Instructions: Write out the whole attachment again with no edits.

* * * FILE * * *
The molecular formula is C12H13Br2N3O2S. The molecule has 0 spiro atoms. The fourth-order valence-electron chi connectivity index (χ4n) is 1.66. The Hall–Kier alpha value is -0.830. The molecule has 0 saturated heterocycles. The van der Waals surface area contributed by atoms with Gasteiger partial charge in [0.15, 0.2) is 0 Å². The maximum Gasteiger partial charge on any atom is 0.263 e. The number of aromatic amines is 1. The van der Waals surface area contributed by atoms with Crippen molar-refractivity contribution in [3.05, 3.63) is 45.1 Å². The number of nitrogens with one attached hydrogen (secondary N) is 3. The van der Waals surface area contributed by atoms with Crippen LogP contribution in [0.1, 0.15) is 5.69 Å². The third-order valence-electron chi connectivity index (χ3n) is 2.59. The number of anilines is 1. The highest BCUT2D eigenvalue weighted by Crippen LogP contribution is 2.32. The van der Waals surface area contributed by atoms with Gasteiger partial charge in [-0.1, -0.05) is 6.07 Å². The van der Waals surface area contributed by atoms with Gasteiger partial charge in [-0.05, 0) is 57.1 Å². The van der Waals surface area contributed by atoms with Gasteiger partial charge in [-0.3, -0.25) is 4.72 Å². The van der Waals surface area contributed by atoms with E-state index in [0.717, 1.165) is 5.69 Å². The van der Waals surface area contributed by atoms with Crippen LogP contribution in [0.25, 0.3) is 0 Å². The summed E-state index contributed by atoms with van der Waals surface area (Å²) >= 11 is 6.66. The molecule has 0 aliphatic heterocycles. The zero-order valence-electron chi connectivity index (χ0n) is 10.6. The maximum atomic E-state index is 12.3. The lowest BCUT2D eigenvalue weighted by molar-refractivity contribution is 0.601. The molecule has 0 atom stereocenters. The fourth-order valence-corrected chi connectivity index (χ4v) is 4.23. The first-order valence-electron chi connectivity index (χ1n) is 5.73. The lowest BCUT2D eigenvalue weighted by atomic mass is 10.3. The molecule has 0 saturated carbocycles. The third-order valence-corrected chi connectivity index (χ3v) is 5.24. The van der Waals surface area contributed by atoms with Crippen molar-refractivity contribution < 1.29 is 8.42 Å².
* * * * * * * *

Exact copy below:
The molecular formula is C12H13Br2N3O2S. The molecule has 0 spiro atoms. The fourth-order valence-electron chi connectivity index (χ4n) is 1.66. The Hall–Kier alpha value is -0.830. The molecule has 0 saturated heterocycles. The van der Waals surface area contributed by atoms with Gasteiger partial charge in [0.15, 0.2) is 0 Å². The maximum Gasteiger partial charge on any atom is 0.263 e. The number of aromatic amines is 1. The van der Waals surface area contributed by atoms with Crippen molar-refractivity contribution in [3.05, 3.63) is 45.1 Å². The number of nitrogens with one attached hydrogen (secondary N) is 3. The van der Waals surface area contributed by atoms with Crippen LogP contribution in [0.1, 0.15) is 5.69 Å². The third-order valence-electron chi connectivity index (χ3n) is 2.59. The number of anilines is 1. The highest BCUT2D eigenvalue weighted by Crippen LogP contribution is 2.32. The van der Waals surface area contributed by atoms with Gasteiger partial charge in [-0.1, -0.05) is 6.07 Å². The van der Waals surface area contributed by atoms with Gasteiger partial charge in [-0.05, 0) is 57.1 Å². The van der Waals surface area contributed by atoms with Gasteiger partial charge in [-0.3, -0.25) is 4.72 Å². The van der Waals surface area contributed by atoms with E-state index in [0.717, 1.165) is 5.69 Å². The van der Waals surface area contributed by atoms with Crippen LogP contribution in [0.25, 0.3) is 0 Å². The summed E-state index contributed by atoms with van der Waals surface area (Å²) >= 11 is 6.66. The molecule has 0 aliphatic heterocycles. The zero-order valence-electron chi connectivity index (χ0n) is 10.6. The maximum atomic E-state index is 12.3. The lowest BCUT2D eigenvalue weighted by molar-refractivity contribution is 0.601. The molecule has 0 atom stereocenters. The fourth-order valence-corrected chi connectivity index (χ4v) is 4.23. The first-order valence-electron chi connectivity index (χ1n) is 5.73. The lowest BCUT2D eigenvalue weighted by atomic mass is 10.3. The molecule has 0 saturated carbocycles. The third-order valence-corrected chi connectivity index (χ3v) is 5.24. The van der Waals surface area contributed by atoms with Crippen molar-refractivity contribution < 1.29 is 8.42 Å².